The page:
The ESOP was a natural evolution. Our employees built Owen Healthcare. It was not “mine;” it was “our” company. As we became successful, the ESOP was the logical way to reward the people who built the company, who trusted in me, and who shared our vision. They trusted me when there was only an idea, and I trusted them to bring the idea to fruition.
The ESOP was reflective of my philosophy and leadership style. I could never understand the diagrams of the top-down management structure. I saw a circle, individuals linked to and depending on their coworkers. I was as responsible to the people at Owen as they were to me, and to our clients and to the patients we served, and back around again and again.
After the merger, you refocused your energy as Chairman of the Dian Graves Owen Foundation and Mansefeldt Investment Corporation. As chairman, you have directed over a hundred and eighty million dollars to a diverse range of recipients in your local community of Abilene, Texas, and around the country. As an entrepreneur and business leader, why is giving back to your community so important?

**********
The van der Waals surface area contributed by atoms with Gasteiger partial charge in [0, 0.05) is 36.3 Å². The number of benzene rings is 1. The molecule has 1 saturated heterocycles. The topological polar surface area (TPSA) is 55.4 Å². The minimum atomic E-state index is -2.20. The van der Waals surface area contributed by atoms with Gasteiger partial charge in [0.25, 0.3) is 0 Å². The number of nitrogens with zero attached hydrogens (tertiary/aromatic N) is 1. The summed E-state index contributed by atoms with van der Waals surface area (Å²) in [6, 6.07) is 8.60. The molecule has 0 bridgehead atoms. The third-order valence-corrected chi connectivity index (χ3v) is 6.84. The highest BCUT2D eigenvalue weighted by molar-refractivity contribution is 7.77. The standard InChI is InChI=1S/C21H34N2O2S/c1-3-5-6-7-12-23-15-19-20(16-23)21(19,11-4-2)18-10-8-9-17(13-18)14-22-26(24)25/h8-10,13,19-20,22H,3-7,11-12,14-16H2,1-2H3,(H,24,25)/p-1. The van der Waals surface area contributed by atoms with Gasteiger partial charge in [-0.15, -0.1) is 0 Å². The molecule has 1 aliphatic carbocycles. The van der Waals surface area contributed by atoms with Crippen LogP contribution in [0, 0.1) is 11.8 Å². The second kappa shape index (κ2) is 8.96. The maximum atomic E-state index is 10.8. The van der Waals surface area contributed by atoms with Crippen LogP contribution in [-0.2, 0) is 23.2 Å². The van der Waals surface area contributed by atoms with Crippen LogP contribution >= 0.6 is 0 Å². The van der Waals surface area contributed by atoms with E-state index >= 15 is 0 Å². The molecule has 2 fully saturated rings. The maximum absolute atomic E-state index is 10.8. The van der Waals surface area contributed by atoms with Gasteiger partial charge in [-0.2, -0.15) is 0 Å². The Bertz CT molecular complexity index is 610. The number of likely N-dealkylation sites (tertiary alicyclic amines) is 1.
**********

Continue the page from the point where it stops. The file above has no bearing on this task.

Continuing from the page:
Once again, I will refer to my belief that having a “higher purpose” in business and life is the basis for what we did every day at Owen Healthcare. Sharing blessings and forging relationships are the big rewards. There is no greater joy than passing time, thoughts, prayers, help — and yes, monetary gifts — to others. Relationships are everything in life and in business. To flourish, relationships require total integrity and the utmost respect.
How do you define “excellence” in business?
In a word: integrity. When a business delivers on its promises to its employees and customers, it builds long-term relationships. A company must be profitable, of course; profitable enough to provide security and stability to employees and clients. But those long-term relationships are the true evidence of excellence.